• News Resources - Israel and the Mideast:

  • PA-Israel Joint Declaration Not a Condition for Holding Conference - Aluf Benn and Barak Ravid
    U.S. Secretary of State Rice arrived in the region in a bid to advance a joint Palestinian-Israeli statement prior to the November meeting. Prime Minister Olmert said Sunday that the process of reaching a joint declaration "will be cautious and well-considered." "This declaration is not a condition, and never was a condition, for holding this conference in November," he said. The prime minister told the cabinet that he expects the conference to be followed by "discussions on the possibility of founding a Palestinian state." But, he said, "setting a timetable for this process in advance would create more problems than it would solve."
        Minister of Defense Barak told Rice that Israel would dismantle a permanent roadblock on the road connecting Bethlehem and Hebron in the West Bank as a gesture of goodwill toward the Palestinians. Barak added that the PA has yet to complete the daily deployment of 500 Palestinian police officers in the West Bank city of Nablus during daytime hours, a move which Rice approved during her last visit to the region. The defense minister reiterated to Rice that Israel's freedom to implement security measures within the West Bank is a basic principle which must be upheld in the future.
        Concerns have been mounting in Washington that the talks may falter because of the high expectations of the Palestinians as reflected in their public statements. The Americans are worried that the Palestinians are entrenching themselves in positions from which they will have difficulty compromising, and that Israel cannot accept. (Ha'aretz)
        See also Rice Won't Impose Conditions on Israel - Barak Ravid and Avi Issacharoff
    Secretary of State Rice has no intention of imposing on Israel "anything that will not be acceptable to it," during the negotiations with the Palestinians in preparation for the summit at Annapolis, according to sources in the Prime Minister's Bureau. Rice met Sunday with Prime Minister Olmert. (Ha'aretz)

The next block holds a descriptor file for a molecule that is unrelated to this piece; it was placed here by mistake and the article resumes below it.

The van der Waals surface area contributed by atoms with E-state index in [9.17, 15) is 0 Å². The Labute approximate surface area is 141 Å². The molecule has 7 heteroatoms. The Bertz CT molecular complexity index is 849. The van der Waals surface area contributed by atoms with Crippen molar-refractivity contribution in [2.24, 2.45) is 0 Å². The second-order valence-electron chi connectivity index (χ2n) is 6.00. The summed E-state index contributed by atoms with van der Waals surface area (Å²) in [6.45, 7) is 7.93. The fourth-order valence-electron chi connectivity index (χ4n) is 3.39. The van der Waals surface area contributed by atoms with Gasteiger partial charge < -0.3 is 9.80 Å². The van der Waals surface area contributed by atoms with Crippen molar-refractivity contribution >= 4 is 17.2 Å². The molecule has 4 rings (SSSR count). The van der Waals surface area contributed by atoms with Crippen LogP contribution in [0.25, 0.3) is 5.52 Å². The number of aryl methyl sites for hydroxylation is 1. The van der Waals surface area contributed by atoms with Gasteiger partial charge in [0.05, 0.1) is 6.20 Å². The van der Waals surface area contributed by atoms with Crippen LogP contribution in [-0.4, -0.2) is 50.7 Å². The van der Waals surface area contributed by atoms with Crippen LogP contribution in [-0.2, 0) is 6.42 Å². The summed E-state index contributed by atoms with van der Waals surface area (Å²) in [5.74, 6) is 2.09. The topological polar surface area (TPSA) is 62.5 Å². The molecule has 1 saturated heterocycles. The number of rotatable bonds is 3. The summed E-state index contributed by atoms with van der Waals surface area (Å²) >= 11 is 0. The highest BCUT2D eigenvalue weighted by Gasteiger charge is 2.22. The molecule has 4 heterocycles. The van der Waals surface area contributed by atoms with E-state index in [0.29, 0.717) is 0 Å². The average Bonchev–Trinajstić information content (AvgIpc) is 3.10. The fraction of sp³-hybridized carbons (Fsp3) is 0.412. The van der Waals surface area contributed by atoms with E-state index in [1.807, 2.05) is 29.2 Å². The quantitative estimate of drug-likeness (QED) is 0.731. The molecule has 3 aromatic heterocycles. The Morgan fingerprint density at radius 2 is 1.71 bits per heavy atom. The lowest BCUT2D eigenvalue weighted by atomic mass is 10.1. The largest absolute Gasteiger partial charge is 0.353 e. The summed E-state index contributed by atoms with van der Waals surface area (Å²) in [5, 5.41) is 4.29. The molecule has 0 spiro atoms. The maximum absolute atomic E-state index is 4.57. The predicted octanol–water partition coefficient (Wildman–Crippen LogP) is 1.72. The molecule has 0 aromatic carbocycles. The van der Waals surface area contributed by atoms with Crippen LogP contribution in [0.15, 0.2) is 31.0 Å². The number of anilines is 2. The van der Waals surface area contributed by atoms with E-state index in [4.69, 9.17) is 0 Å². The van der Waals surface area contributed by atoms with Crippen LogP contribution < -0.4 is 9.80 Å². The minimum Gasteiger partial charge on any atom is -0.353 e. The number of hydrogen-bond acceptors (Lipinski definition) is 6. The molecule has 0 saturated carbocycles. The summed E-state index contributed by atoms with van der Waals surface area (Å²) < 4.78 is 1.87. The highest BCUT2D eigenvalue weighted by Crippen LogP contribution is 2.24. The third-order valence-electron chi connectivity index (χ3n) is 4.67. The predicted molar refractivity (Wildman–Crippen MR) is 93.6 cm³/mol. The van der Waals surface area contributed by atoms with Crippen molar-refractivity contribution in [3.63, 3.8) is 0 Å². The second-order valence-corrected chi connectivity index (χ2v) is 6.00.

• Egypt Frees Key Hamas Terrorist - Khaled Abu Toameh
    The Egyptian authorities have released a top Hamas operative wanted by the Palestinian Authority and Israel for his involvement in terror attacks over the past few years, PA officials said Sunday. Nahro Massoud, one of the commanders of Hamas' armed wing, Izzadin Kassam, fled to Egypt more than a year ago. At the request of the PA, Massoud and several other Hamas fugitives were arrested by the Egyptian security forces and held without trial. According to the PA officials, the release of Massoud is yet another sign of the recent rapprochement between Hamas and Egypt. (Jerusalem Post)
  • Palestinian Rocket Fire at Israel Continues
    Palestinians in Gaza fired a Kassam rocket on Sunday evening that landed near an Israeli town. (Jerusalem Post)
  • Global Commentary and Think-Tank Analysis (Best of U.S., UK, and Israel):

  • Radical Islam Is at War with the West - Robert Baer
    Bali and 9/11 were proof enough to many Americans that radical Islam is at war with the West; that there is nothing to negotiate, such as the withdrawal of our troops from Saudi Arabia or peace between the Palestinians and the Israelis; that the battlefield is everywhere, with everyone a combatant. The writer is a former CIA field officer assigned to the Middle East. (TIME)
  • Pre-emptive Caution: The Case of Syria - David E. Sanger